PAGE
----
Avoiding Check-In Fees
We've all been there. You are packing for a trip, trying to keep things at a minimum. Should you go with the all black wardrobe? How much space will jeans take up? You don't want to spend a week without a choice of shoes, but how many pairs can you possibly fit in your suitcase? Will you really need that jacket in summer weather?
Baggage fees charged by the airlines have only made the agony of packing worse. But there are steps you can take to avoid them.
A recent Consumer Reports survey found that fees were the top two biggest complaints Americans had about air travel – baggage fees No. 1, and general "added fees" No. 2.
In proposing a new consumer protection rule, the U.S. Department of Transportation said this week among other things it wants to require airlines to better disclose baggage fees to passengers when they buy tickets and to let passengers know any time fees are increased.
The DOT also wants refunds of the fees and expense reimbursement when bags aren't delivered on time. The new rule is expected to take place in the fall.
Southwest Airlines is still allowing passengers to bring two bags for free. Spirit Airlines is charging not only for checked bags but $45 for carry-on.
So how are consumers responding to baggage fees?
A recent TripAdvisor poll found that in order to avoid paying checked baggage fees while flying, 36 percent of fliers brought only carry-on bags and 39 percent have flown with airlines that don't charge baggage fees.
For the carriers, of course, the bottom line is the bottom line. Don't expect the fees to go away anytime soon. But before you book a great airfare deal, be aware of the extra fees you might have to pay (see our chart below).
And to lower or avoid fees, also consider these baggage tips in preparing for your trip.
1. Pay baggage fees online
Some airlines charge more at the airport for baggage fees than they do online. Sidestep the charges by paying online before you arrive at the airport.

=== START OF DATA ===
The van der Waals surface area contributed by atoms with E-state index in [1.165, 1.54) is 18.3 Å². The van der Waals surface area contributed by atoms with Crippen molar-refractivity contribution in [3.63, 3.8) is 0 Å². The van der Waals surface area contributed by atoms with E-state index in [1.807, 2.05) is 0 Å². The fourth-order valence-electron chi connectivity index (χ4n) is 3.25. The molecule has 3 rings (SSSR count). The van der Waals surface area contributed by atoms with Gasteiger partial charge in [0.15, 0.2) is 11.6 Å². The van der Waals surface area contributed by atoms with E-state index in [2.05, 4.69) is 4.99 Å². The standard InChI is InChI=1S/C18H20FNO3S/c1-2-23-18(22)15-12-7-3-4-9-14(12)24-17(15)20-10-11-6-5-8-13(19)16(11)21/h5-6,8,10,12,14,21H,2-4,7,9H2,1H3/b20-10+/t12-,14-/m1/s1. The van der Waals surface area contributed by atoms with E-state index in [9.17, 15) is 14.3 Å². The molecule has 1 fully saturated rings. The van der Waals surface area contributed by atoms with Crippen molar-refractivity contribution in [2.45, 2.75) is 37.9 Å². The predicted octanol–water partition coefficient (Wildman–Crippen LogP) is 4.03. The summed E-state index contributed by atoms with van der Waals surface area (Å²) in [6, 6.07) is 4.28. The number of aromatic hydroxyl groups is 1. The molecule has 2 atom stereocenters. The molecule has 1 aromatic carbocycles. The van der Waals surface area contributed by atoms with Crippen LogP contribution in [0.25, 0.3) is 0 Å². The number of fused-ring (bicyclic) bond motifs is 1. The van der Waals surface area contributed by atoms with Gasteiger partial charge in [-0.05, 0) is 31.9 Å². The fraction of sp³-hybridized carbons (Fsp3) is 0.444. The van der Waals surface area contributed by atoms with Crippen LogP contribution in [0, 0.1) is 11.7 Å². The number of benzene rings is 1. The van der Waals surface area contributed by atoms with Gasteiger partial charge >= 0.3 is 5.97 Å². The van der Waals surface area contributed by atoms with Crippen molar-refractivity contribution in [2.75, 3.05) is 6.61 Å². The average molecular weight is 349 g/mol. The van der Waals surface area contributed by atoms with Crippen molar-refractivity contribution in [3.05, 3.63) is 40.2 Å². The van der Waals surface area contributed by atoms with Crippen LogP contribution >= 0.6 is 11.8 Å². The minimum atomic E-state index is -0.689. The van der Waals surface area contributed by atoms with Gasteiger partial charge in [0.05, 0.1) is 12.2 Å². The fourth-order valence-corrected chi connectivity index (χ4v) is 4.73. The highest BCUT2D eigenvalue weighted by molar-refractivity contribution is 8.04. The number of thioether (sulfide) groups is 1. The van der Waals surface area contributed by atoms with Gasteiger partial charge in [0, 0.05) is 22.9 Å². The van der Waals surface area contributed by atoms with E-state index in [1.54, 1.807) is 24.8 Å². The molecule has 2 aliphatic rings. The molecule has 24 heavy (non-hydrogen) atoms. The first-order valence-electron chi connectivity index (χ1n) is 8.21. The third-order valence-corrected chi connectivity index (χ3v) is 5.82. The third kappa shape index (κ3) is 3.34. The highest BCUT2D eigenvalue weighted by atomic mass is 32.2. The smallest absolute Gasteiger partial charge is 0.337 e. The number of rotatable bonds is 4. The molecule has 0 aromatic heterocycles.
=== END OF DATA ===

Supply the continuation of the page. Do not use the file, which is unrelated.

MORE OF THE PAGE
2. Check in two suitcases rather than one heavy one
Most airlines now charge a fee of $15 for your first checked bag. But they'll ramp up that charge if the bag is overweight – sometimes as high as $39 to $175. You may be better off bringing a second suitcase and paying the $25 second bag charge.
3. Buy lightweight luggage
With the various fees, several suitcase manufacturers, including TravelPro and Delsey, are promoting the fact you can avoid overweight luggage (and subsequent overweight fees) by buying bags that themselves don't much increase the numbers on the scale.
4. Even if you are just bringing carry-on, keep it light
Some airlines have beefed up policing the weight of your carry-on. Even if your bag is small, if it's heavy you may be forced to go to the check in desk and pay a fee (a particular problem if you haven't allowed time for that). Keep in mind bags with wheels are heavier than, say, duffels or backpacks.
5. Wear as much as you can onto the plane
Airlines do not restrict the weight of your clothes and items you carry on your person. So put fashion out of your head and wear your heaviest clothes in layers and your heaviest shoes and fill your pockets with heavier gadgets and accessories. You will of course be asked to remove them at security, but then are free to wear everything on the plane.
6. Buy your toiletries at your destination
Toiletries not only take up space, they are heavy. Plus, of course, you are restricted in bringing liquid toiletries through security in your carry-on (liquids have to be 3 ounces or less and in a see-through plastic bag). Avoid the weight and nuisance of having to show the items by buying what you need when you get to where you're going.
7. Consider shipping your bags
Check the prices. You may find FedEx and other delivery services cheaper than what the airline charges for an overweight bag.
8. Throw out stuff as you travel
This tip is an oldie but goodie, but if you bring a worn pair of shoes or other items you can easily dump en route, you'll have more space in your luggage to bring back souvenirs.
9. Dump the laptop and bring a netbook or use an internet cafe.
Yes, we know, you love your laptop, but with its cords it's a heavy item. Consider alternatives.
10. Bring a big pocketbook
Carriers typically allow one carry-on bag and a "personal item" which is usually a pocketbook or briefcase. So don't go with the wristlet or other tiny bag, when you can carry a bigger one.
Here's what top carriers are charging for fees:
(on phone/in person)